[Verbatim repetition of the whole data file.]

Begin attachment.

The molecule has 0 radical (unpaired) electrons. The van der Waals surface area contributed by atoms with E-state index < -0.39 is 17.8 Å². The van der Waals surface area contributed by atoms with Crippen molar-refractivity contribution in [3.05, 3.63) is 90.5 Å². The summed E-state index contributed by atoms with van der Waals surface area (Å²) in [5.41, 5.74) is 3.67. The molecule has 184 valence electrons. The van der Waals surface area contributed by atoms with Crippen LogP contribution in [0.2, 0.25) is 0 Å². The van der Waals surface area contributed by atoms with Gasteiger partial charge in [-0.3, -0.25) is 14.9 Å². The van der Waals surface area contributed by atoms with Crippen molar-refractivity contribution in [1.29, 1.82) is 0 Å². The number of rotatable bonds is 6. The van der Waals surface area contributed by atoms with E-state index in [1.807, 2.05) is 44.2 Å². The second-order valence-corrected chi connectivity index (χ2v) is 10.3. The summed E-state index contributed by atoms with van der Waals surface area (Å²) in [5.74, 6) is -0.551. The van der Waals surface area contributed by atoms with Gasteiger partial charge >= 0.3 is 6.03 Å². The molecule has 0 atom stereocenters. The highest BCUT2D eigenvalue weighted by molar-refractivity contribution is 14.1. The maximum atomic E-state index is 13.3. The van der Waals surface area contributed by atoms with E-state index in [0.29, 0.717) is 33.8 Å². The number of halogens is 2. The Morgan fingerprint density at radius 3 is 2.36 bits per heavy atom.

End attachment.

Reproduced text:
The molecule has 0 radical (unpaired) electrons. The van der Waals surface area contributed by atoms with E-state index < -0.39 is 17.8 Å². The van der Waals surface area contributed by atoms with Crippen molar-refractivity contribution in [3.05, 3.63) is 90.5 Å². The summed E-state index contributed by atoms with van der Waals surface area (Å²) in [5.41, 5.74) is 3.67. The molecule has 184 valence electrons. The van der Waals surface area contributed by atoms with Crippen LogP contribution in [0.2, 0.25) is 0 Å². The van der Waals surface area contributed by atoms with Gasteiger partial charge in [-0.3, -0.25) is 14.9 Å². The van der Waals surface area contributed by atoms with Crippen molar-refractivity contribution in [1.29, 1.82) is 0 Å². The number of rotatable bonds is 6. The van der Waals surface area contributed by atoms with E-state index in [1.807, 2.05) is 44.2 Å². The second-order valence-corrected chi connectivity index (χ2v) is 10.3. The summed E-state index contributed by atoms with van der Waals surface area (Å²) in [5.74, 6) is -0.551. The van der Waals surface area contributed by atoms with Gasteiger partial charge >= 0.3 is 6.03 Å². The molecule has 0 atom stereocenters. The highest BCUT2D eigenvalue weighted by molar-refractivity contribution is 14.1. The maximum atomic E-state index is 13.3. The van der Waals surface area contributed by atoms with E-state index in [0.29, 0.717) is 33.8 Å². The number of halogens is 2. The Morgan fingerprint density at radius 3 is 2.36 bits per heavy atom.